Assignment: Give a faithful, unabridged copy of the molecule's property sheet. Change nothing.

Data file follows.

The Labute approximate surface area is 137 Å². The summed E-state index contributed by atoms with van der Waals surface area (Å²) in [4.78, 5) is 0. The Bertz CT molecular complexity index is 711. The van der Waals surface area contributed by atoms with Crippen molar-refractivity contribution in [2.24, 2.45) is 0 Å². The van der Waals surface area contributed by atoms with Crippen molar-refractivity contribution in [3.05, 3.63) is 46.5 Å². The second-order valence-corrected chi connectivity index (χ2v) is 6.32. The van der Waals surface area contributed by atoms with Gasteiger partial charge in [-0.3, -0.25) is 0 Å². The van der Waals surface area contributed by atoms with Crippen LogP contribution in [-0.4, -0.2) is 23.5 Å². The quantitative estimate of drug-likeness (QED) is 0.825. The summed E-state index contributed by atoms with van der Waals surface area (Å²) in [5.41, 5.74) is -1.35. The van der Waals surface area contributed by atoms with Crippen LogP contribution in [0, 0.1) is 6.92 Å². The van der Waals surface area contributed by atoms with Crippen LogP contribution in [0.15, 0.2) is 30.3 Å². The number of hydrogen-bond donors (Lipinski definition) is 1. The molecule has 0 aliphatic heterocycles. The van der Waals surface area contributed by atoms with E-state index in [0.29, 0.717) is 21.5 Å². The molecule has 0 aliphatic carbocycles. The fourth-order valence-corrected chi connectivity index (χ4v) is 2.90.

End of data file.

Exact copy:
The Labute approximate surface area is 137 Å². The summed E-state index contributed by atoms with van der Waals surface area (Å²) in [4.78, 5) is 0. The Bertz CT molecular complexity index is 711. The van der Waals surface area contributed by atoms with Crippen molar-refractivity contribution in [2.24, 2.45) is 0 Å². The van der Waals surface area contributed by atoms with Crippen molar-refractivity contribution in [3.05, 3.63) is 46.5 Å². The second-order valence-corrected chi connectivity index (χ2v) is 6.32. The van der Waals surface area contributed by atoms with Gasteiger partial charge in [-0.3, -0.25) is 0 Å². The van der Waals surface area contributed by atoms with Crippen LogP contribution in [-0.4, -0.2) is 23.5 Å². The quantitative estimate of drug-likeness (QED) is 0.825. The summed E-state index contributed by atoms with van der Waals surface area (Å²) in [5.41, 5.74) is -1.35. The van der Waals surface area contributed by atoms with Crippen LogP contribution in [0, 0.1) is 6.92 Å². The van der Waals surface area contributed by atoms with Crippen LogP contribution in [0.15, 0.2) is 30.3 Å². The number of hydrogen-bond donors (Lipinski definition) is 1. The molecule has 0 aliphatic heterocycles. The van der Waals surface area contributed by atoms with E-state index in [0.29, 0.717) is 21.5 Å². The molecule has 0 aliphatic carbocycles. The fourth-order valence-corrected chi connectivity index (χ4v) is 2.90.